A cross-sectional observational study was undertaken to determine the prevalence and clinical characteristics of LAR in Polish children.


Patients were recruited in 8 allergy outpatient clinics representative of Poland’s central, southern and northern areas. Patients were recruited in comparable numbers from rural and urban centres. In each site, approximately 150 patients were pre-screened (according to medical history, medical data including computed tomography (CT) scan, results of endoscopy, and previous treatment). First, the medical bases of patients were analysed according to the diagnosis of rhinitis based on medical history and/or with the use of ICD-10 code (J30-J34). Then 50 participants from each centre were randomly selected and invited for diagnostic procedures.

The inclusion criteria were as follows:

  1. aged 5 to 17,

  2. gave consent to participate in the study (parents and children),

  3. mild, moderate or severe persistent or intermittent rhinitis according to the Allergic Rhinitis and its Impact on Asthma (ARIA) guidelines.

The exclusion criteria were as follows:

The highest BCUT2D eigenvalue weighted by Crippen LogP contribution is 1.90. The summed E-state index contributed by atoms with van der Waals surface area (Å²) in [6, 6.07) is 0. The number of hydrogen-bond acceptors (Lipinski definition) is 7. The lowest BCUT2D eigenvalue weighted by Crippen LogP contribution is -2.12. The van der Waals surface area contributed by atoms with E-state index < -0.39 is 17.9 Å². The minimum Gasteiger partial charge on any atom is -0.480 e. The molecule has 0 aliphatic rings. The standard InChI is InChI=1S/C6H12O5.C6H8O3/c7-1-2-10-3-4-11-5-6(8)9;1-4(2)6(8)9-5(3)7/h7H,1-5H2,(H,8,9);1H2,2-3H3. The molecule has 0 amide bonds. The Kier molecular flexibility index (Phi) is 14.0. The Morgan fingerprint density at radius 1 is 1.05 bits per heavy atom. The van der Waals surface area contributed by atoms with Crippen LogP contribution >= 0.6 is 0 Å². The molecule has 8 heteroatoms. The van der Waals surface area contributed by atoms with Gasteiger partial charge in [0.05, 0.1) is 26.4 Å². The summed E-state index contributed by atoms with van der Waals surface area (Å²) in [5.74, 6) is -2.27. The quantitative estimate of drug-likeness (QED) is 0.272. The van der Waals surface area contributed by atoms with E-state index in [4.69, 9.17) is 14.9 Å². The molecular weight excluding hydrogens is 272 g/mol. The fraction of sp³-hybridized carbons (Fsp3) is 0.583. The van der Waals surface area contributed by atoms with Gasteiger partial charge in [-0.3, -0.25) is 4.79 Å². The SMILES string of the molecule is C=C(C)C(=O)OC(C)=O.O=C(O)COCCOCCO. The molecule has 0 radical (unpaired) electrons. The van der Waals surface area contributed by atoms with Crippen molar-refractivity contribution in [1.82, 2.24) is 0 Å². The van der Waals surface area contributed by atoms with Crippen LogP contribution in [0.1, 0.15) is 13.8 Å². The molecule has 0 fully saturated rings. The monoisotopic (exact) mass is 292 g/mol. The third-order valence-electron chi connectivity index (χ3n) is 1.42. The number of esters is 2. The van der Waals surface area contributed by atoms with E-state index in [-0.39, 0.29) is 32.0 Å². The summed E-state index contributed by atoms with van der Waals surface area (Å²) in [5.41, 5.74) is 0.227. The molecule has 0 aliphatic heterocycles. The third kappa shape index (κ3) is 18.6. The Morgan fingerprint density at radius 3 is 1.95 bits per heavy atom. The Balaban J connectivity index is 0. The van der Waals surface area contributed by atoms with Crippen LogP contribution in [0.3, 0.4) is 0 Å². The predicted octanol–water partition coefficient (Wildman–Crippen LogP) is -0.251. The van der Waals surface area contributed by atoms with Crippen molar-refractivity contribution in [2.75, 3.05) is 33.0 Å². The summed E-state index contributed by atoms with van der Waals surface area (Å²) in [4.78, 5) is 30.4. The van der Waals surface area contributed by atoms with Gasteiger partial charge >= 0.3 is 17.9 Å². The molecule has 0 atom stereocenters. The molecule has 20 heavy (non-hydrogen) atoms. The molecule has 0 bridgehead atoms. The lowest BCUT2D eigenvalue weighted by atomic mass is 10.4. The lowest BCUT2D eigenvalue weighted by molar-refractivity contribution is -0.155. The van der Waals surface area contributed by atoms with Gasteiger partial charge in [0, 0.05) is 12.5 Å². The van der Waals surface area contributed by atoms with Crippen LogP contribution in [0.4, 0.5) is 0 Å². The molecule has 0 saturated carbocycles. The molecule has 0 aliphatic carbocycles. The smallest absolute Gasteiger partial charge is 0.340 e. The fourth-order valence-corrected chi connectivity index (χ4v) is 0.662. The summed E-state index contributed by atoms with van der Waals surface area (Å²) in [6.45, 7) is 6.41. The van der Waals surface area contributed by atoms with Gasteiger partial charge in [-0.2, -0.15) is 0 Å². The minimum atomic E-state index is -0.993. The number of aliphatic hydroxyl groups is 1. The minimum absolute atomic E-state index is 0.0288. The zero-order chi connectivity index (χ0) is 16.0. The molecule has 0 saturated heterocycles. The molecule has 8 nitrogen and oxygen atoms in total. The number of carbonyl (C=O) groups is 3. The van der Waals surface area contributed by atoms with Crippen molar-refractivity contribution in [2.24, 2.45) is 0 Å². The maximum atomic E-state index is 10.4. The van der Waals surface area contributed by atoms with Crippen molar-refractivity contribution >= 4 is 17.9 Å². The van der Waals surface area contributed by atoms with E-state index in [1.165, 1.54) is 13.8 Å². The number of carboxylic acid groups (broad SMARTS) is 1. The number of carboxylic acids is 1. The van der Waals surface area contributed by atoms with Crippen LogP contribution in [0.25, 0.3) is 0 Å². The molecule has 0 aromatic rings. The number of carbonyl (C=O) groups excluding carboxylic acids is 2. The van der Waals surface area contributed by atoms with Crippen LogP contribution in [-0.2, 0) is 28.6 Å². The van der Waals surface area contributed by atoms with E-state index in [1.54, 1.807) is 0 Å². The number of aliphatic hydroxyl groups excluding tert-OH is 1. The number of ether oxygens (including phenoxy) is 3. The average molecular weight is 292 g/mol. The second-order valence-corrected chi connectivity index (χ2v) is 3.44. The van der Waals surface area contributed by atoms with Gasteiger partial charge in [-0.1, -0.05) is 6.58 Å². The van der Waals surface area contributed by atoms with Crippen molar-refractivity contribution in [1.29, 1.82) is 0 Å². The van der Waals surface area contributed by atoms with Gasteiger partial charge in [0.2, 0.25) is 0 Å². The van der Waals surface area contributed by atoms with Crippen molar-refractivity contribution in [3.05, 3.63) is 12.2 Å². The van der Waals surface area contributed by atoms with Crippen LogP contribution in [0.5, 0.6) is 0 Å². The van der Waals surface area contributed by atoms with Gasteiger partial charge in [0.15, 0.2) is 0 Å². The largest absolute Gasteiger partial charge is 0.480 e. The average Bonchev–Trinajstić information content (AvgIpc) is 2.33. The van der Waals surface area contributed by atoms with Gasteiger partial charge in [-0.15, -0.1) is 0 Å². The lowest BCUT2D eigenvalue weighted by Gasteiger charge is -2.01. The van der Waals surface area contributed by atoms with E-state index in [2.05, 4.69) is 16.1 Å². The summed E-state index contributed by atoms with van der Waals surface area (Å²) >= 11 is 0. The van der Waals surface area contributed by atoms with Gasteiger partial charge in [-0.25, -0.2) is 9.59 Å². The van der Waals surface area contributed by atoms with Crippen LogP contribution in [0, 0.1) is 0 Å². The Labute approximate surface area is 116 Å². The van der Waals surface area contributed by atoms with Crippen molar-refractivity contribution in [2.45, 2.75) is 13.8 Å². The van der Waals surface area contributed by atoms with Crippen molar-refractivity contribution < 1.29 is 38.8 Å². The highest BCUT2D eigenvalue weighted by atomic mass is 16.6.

1. clinical exacerbation of chronic rhinosinusitis or respiratory infections within 6 weeks before study initiation,

  2. nasal polyposis, other serious diseases or chronic unstable disease,

  3. nose deformity (anatomical changes in the nose that prevent nasal provocation, mainly mean nasal septum deviation).

Patient characteristics are presented in Table 1.

Table 1

Characteristics of the whole study group (n = 361)

ParameterMean ± SD N (%)
Age10.2 ±6.1
5–12173 (47.9)
13–17188 (52.1)
Women176 (48.8)
Urban205 (56.8))
Asthma:53 (11.9)
 Therapy before study:
  Inhaled ICS49 (92)
  Long-acting β2-mimetics23 (43.4)
AD:31 (14.7)
 Therapy before study:
  Nasal ICS235 (65.1)
  Nasal antihistamine54 (15)
  Oral antihistamine196 (54.3)
Atopy in family116 (32.1)

[i] AD – atopic dermatitis, ICS – inhaled corticosteroids.

Finally, 361 children were recruited out of 1184 pre-screened subjects. ENT doctors and allergologists performed the screening.

There were 176 women with a mean age of 9.5 ±5.3 years and 185 men with a mean age of 10.8 ±4.2 years. Characteristics of the group are presented in Table 1.

All the centres obtained permission to publish the data. All patients gave consent to participate in the study. The Bioethics Committee of the Medical University of Silesia approved the study.

Study protocol